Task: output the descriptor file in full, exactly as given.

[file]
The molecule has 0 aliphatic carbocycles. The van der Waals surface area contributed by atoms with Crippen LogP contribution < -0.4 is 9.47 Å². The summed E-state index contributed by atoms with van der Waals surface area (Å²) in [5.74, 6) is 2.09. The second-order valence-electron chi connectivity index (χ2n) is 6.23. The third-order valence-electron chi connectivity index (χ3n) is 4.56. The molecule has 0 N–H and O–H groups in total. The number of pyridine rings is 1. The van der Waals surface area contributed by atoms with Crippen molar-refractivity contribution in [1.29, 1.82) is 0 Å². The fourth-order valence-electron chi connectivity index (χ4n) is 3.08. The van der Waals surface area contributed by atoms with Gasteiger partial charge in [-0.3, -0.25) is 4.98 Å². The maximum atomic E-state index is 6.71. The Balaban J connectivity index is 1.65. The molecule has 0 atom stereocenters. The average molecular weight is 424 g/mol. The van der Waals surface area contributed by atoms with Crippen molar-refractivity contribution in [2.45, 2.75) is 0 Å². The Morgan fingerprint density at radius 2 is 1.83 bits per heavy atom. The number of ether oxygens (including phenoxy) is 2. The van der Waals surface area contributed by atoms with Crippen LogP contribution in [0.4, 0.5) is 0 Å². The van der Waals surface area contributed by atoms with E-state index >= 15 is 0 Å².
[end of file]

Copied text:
The molecule has 0 aliphatic carbocycles. The van der Waals surface area contributed by atoms with Crippen LogP contribution < -0.4 is 9.47 Å². The summed E-state index contributed by atoms with van der Waals surface area (Å²) in [5.74, 6) is 2.09. The second-order valence-electron chi connectivity index (χ2n) is 6.23. The third-order valence-electron chi connectivity index (χ3n) is 4.56. The molecule has 0 N–H and O–H groups in total. The number of pyridine rings is 1. The van der Waals surface area contributed by atoms with Crippen molar-refractivity contribution in [1.29, 1.82) is 0 Å². The fourth-order valence-electron chi connectivity index (χ4n) is 3.08. The van der Waals surface area contributed by atoms with Gasteiger partial charge in [-0.3, -0.25) is 4.98 Å². The maximum atomic E-state index is 6.71. The Balaban J connectivity index is 1.65. The molecule has 0 atom stereocenters. The average molecular weight is 424 g/mol. The van der Waals surface area contributed by atoms with Crippen molar-refractivity contribution in [2.45, 2.75) is 0 Å². The Morgan fingerprint density at radius 2 is 1.83 bits per heavy atom. The number of ether oxygens (including phenoxy) is 2. The van der Waals surface area contributed by atoms with Crippen LogP contribution in [0.4, 0.5) is 0 Å². The van der Waals surface area contributed by atoms with E-state index >= 15 is 0 Å².